Friday, October 09, 2009

Miller Beach Pannes

Last week, I got the chance to explore the pannes at Miller Beach in Gary, IN with Nick Gressick, another botanist with JFNew. Swink and Wilhelm define a panne as a typically moist interdunal depression in calcareous sands on the lee sides of dunes near Lake Michigan - the vegetation quite fen-like in composition. There was a lot that I was familiar with in the pannes, and a lot that was new.
The pannes seem like quite the place for orchids. Spiranthes orchids were all over the place. Spiranthes cernua and Spiranthes magnicamporum are both blooming in the area right now. The two can be difficult to distinguish. One of the key characteristics of S. magnicamporum are upward arching lateral sepals, which these seem to have. According to Mike Homoya, "To be absolutely sure of the identity, an inspection of the seeds is needed. Spiranthes magnicamporum has monoembryonic seeds and S. cernua has polyembryonic seeds." I guess I will live with a little uncertainty. As far as other orchids go, we saw the fruiting remains of Liparis loeselii, Pogonia ophioglossoides, and what looked like a Platanthera.

It seems like I am always trying to get a good picture of Agalinis purpurea. It is at Cabin Creek Bog, but I haven't felt like I have captured it well. It was very common in the pannes. One of the dominant shrubs in the pannes was a plant I was not familiar with. Kalm's St. John's Wort (Hypericum kalmainum) was growing thickly with Cornus sericea and Dasiphora fruticosa. I would like to see it in bloom. Swink and Welhelm do a very good job discribing the panne community we observed, listing some of the associates for H. kalmainum as Aster dumosus, Cladium mariscoides, Lobelia kamii, Sabatia angularis, Scleria verticillata, and Triglochin maritima.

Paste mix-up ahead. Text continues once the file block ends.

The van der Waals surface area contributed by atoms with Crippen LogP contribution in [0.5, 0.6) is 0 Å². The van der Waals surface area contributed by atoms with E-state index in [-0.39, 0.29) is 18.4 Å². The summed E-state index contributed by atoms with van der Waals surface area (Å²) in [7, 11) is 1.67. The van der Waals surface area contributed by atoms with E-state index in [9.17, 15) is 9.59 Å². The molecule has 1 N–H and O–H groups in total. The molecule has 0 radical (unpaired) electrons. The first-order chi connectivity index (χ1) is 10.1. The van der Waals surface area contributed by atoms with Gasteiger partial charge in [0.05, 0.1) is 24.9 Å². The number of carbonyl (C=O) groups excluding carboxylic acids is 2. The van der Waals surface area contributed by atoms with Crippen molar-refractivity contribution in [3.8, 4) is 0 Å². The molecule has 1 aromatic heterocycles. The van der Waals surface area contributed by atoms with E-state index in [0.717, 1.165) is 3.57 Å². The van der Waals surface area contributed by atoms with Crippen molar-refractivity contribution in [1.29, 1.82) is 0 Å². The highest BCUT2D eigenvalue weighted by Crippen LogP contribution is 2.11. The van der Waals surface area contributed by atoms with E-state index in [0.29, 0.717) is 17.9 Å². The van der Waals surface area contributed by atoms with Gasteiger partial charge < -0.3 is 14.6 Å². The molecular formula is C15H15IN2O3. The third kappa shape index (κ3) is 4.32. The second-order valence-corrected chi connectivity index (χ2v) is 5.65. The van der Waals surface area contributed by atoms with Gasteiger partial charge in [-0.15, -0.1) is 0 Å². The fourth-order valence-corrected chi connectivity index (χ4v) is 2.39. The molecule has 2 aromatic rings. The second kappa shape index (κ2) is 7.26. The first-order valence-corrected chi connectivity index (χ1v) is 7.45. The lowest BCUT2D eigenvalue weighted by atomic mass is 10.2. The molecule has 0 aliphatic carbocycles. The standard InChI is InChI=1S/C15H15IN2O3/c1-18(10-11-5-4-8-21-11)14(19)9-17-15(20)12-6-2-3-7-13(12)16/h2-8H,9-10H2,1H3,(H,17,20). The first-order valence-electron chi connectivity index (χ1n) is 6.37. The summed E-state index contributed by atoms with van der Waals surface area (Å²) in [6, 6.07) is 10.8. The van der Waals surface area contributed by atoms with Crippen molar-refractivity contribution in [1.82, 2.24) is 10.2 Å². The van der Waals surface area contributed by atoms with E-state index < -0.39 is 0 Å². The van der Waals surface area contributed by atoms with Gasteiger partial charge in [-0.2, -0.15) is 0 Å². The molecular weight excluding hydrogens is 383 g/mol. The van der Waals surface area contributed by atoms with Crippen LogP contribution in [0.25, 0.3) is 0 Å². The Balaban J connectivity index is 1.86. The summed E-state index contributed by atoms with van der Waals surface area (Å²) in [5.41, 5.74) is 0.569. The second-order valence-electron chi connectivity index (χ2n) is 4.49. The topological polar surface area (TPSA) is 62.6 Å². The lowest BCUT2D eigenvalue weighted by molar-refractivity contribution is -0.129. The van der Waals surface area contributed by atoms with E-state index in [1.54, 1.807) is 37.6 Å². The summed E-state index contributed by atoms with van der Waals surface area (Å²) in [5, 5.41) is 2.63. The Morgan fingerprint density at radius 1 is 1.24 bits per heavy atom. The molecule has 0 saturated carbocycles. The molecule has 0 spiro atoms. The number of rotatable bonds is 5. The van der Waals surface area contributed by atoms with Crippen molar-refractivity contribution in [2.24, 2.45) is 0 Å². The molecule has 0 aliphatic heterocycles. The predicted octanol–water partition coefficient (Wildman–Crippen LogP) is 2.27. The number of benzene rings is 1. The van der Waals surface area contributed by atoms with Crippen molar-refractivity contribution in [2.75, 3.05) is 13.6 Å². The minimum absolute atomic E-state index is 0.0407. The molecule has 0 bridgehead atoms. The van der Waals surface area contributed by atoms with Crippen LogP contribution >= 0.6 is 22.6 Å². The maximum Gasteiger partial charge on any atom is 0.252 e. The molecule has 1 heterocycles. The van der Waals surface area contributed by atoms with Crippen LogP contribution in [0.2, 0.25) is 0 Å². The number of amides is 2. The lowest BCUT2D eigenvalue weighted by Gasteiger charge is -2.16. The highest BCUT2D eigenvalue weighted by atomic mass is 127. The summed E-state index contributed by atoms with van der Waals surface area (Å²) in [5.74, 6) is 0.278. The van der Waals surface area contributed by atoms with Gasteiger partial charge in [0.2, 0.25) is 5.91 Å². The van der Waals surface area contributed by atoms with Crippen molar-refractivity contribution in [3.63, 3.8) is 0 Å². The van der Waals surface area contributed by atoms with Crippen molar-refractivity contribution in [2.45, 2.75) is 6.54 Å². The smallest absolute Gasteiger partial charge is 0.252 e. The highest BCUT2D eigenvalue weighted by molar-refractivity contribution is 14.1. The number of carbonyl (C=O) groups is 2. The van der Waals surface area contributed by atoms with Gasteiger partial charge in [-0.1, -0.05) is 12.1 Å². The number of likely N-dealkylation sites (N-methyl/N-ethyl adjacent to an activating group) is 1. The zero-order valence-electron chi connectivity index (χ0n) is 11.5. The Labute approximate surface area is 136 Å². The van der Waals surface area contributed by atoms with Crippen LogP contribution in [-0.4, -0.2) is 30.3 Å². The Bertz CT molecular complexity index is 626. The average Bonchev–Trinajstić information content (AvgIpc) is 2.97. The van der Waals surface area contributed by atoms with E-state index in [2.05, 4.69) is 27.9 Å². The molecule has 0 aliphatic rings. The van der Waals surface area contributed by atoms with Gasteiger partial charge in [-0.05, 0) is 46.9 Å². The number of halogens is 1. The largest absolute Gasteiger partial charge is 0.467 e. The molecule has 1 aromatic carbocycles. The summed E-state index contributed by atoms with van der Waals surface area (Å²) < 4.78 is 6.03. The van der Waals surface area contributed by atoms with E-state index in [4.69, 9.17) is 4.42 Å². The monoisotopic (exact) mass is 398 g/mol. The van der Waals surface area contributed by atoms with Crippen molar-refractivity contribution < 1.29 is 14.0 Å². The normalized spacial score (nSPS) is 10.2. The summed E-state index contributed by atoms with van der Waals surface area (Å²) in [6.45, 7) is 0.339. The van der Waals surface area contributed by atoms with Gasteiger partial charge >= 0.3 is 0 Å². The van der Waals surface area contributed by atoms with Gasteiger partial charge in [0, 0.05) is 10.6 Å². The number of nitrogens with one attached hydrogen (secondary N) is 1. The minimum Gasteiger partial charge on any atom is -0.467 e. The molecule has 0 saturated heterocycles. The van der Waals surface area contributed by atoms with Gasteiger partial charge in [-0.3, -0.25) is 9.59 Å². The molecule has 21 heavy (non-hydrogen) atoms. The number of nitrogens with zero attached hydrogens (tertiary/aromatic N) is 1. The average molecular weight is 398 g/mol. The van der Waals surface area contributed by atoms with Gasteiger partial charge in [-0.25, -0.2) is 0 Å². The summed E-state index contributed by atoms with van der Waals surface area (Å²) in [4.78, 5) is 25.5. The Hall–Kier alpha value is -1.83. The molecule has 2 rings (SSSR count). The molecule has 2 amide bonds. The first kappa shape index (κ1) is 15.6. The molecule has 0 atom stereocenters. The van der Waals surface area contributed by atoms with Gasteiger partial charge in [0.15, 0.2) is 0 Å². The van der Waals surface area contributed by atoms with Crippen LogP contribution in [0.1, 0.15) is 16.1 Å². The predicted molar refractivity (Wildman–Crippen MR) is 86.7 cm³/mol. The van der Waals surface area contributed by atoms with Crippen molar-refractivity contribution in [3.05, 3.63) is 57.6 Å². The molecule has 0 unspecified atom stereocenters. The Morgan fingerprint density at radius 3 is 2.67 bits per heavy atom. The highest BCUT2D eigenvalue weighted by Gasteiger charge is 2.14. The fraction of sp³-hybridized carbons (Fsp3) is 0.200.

Gentiana crinita - the much loved and photographed Fringed Gentian.


Anonymous said...

I was looking for the name of Spiranthes orchids by searching pictures and found your site. We have a large number of these growing in Chicago on a beach nature area in the middle of the city. It is 11 acre area with amazing plant and animal life right in the city. It is officially called The Montrose Dunes. Montrose is a near by street and although they do not compare with the Indiana dunes there are dunes as well as a recognized panne area. If you are ever in the city come and check it out.

ben said...

Thanks for the comment. I have been to Montrose park to look for birds before, but I didn't know they had Spiranthes. I'll have to look next time.